Whole Foods’ statement on the story is also troubling. The company states that it standswith an “overwhelming majority” of its workers in believing a direct relationship with the company will be more successful at solving problems than forming a union. Unfortunately, it appears Whole Foods is trying to manufacture consent from its employees to not form a union, as no data or polling has been released that indicates Whole Foods workers are not interested in forming unions. It is hard to believe that a company investing in union tracking is not worried about their workers’ devotion.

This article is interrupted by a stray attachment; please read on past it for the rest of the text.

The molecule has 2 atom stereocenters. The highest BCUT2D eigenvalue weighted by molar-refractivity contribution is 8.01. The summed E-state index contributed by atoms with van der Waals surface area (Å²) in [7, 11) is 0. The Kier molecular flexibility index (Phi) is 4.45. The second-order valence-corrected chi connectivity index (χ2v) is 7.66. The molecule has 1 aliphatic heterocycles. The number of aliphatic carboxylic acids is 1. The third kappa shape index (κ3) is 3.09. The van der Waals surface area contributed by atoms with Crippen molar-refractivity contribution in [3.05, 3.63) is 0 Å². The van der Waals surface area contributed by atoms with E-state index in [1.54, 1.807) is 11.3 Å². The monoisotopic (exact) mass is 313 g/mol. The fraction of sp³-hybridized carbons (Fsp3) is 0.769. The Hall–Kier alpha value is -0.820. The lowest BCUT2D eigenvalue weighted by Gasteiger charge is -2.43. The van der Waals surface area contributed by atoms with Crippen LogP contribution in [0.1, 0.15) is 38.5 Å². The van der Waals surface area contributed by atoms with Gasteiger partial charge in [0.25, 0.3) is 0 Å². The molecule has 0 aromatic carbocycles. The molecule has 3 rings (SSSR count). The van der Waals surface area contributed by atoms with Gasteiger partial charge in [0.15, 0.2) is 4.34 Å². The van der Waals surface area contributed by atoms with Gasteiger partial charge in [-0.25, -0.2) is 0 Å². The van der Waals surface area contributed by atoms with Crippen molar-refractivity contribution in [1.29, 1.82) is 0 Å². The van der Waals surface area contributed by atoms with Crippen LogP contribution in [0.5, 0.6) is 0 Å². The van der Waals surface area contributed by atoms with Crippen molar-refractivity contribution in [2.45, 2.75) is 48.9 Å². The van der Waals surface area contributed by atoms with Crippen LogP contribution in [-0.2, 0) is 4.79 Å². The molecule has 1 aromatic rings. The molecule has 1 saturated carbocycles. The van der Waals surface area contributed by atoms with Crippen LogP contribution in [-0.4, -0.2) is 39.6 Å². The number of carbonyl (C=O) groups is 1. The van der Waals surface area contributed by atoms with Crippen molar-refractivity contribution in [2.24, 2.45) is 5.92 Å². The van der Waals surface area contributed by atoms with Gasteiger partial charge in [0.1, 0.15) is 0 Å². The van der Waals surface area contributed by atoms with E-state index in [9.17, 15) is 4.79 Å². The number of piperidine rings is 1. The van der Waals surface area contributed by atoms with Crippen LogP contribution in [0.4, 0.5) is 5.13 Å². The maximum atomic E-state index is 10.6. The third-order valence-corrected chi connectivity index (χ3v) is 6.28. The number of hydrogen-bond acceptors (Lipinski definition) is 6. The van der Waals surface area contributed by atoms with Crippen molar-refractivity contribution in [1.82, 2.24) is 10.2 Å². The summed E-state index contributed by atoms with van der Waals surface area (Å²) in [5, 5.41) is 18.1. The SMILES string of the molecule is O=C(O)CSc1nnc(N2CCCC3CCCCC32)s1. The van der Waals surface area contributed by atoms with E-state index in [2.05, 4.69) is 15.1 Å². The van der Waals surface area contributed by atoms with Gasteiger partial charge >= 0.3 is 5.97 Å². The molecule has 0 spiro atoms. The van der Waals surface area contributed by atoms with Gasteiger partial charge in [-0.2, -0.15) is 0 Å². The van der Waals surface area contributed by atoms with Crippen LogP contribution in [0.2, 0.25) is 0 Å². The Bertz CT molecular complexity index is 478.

Whole Foods also stated that workers who have issues with their workplace should speak directly to management, rather than seek help from a union. This is a clear attempt to remove employee leverage in talks with employers. When an employee enters their boss’ office to complain without the support of a union, they are acting alone. They have no leverage other than their own labor, which is easily replaced. They risk being fired, and it would be difficult for them to speak candidly. When an employee talks with their boss with a union behind them, they have much more leverage, as many other workers are willing to take measures against the company to have demands met. When massive amounts of labor are at risk of being withheld, production could be stalled, and the company will be much more willing to come to the table and make concessions to workers.